What Happens to Existing Contracts After a Business is Sold?

contracts after a business is sold

In many cases, a company’s contracts are one of the major reasons why a suitor wants to buy it. In most instances, the buyer of the business should be able to assume a contract the seller had. The question is usually what process the buyer will need to follow in order to substitute themselves into an existing contract.

Most Contracts Are Assignable, Meaning the Rights and Obligations Remain Intact

In the best-case scenario, a business’ existing contract will be freely assignable to a new party. The new party will inherit all of the rights and obligations under the contract. The mere fact that a sale took place is enough to allow for the assignment of a contract. Note that the party that sells the business may not be off the hook if the incoming party to the contract fails to perform in accordance with their contractual obligations. However, the seller of the business may be able to seek indemnification from the buyer in case of a breach of the contract or a lawsuit.

The original contract will often include a clause that states whether the agreement is assignable. If it is, the customer or counterparty does not have any say over who is on the other side of the agreement; but they can still sue the new party for breach of contract because they still maintain their rights under the agreement.

Assignment Can Make a Business Agreement More Efficient

If a contract is assignable, there is no new agreement necessary. When a transaction closes, the new company will simply take over performance as the successor-in-interest to the old company. The merger agreement will already assign the rights and obligations under existing contracts to the buyer without a new, specific process for each existing agreement. In general, the principle of assignment makes business transactions more efficient and saves the parties from a complex legal process.

The general rule is that a contract is assignable unless there is a provision in it to the contrary. An anti-assignment clause is generally enforceable; however, the clause must be in the agreement at the time of the business transaction in order to be enforceable. The counterparty to a contract cannot argue against assignment in court when there is no language in the contract concerning assignment just because they do not approve of the new business entity coming into the deal.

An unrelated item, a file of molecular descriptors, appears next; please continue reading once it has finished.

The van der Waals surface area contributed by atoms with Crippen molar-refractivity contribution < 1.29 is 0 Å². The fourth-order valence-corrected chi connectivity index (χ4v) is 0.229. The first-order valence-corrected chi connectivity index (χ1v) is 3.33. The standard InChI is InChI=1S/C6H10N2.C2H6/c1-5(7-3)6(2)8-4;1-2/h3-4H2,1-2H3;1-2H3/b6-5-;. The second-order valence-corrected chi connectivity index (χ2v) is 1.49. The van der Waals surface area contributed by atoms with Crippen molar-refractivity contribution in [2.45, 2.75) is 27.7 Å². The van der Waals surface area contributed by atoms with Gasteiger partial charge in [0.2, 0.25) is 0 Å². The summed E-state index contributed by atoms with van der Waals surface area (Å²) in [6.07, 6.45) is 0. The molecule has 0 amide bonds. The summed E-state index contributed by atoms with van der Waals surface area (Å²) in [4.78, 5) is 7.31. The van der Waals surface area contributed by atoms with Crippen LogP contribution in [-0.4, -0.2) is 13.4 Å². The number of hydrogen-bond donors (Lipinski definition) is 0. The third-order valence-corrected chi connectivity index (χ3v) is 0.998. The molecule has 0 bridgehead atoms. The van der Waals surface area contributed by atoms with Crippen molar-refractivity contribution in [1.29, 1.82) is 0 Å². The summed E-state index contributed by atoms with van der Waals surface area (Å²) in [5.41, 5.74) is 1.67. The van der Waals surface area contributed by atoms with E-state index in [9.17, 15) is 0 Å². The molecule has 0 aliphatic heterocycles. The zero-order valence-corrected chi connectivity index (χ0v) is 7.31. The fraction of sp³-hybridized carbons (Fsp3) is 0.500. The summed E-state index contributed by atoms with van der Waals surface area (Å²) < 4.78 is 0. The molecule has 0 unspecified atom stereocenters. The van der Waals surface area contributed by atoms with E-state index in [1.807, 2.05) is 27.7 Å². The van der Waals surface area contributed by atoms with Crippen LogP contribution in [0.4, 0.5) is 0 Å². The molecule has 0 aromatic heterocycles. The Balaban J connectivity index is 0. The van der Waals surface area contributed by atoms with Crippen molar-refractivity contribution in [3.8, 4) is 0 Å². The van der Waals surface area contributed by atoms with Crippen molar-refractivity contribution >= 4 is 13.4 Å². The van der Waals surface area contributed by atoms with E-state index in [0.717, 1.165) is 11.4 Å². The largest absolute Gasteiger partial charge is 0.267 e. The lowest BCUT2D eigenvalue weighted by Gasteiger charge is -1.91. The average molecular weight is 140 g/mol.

At the same time, the incoming business will still have an obligation to perform under the terms of existing contracts. If it fails to perform, it may be sued for breach of contract. Just because there is a new owner does not mean the counterparty forfeits its rights under the contract. The counterparty may not have a say in who performs the contract, but they can still file a lawsuit just the same.

Novation Is a More Complex and Less Certain Way of Transferring Contracts

The complex process that assignment saves parties to a contract from is called novation. This process requires a separate agreement for each contract where the substitution of a party is needed. While novation is not necessarily an anti-assignment process, it will keep a seller from automatically assigning agreements upon the completion of a deal. The original party to a contract must approve and agree to the substitution of a new party.

For example, contracts with a government entity often require novation when there is a merger or sale of the business. Novation is not automatic. There may be requirements that the new party must meet in order to take over an existing contract. The contractual counterparty may try to use a merger transaction and their consent as leverage to negotiate better terms. Never assume a contract will be novated just because a deal has taken place; however, if the counterparty refuses to novate the contract, it will give the other business the right to terminate the deal. If many contracts require novation, the merger process can be complex. The buyer of the company is assuming the risk that not all contracts can be novated because the process would happen after the deal closes.

Some contracts may not be able to survive a business merger. For example, some personal services contracts require the original party to perform. Additionally, some contracts may have specific provisions that prohibit assignment regardless of the circumstances. And, some leases may completely prohibit assignment. Finally, public policy may mandate that certain contracts are not assignable.

A party may not even need a full merger agreement in order to trigger the need for assignment or novation provisions. There may be a stock sale or other business transaction that results in a change of control over the company. In this case, there may be a need to assign or novate contracts, depending on their terms.

Pay Close Attention to the Language of Each Contract Before the Deal Closes

If you are considering purchasing a business, you will get the chance to review relevant contracts before the deal closes and after you have agreed to the terms. There is a due diligence period where you will be able to view corporate financials and agreements. During due diligence, you should scrutinize the terms of key contracts to determine locate any potential anti-assignment provisions. You should also review agreements to understand what your legal obligations may be after the deal closes. Determining which contracts are assignable is a necessary component of assessing the value of the business you’re contemplating purchasing.

If you are selling a business, you need to develop an in-depth understanding of the reliability and trustworthiness of your counterparty. You should contact a contract lawyer to ensure you have adequate protection from a potential lawsuit in case the buyer does not perform in accordance with the obligations in your company’s contracts.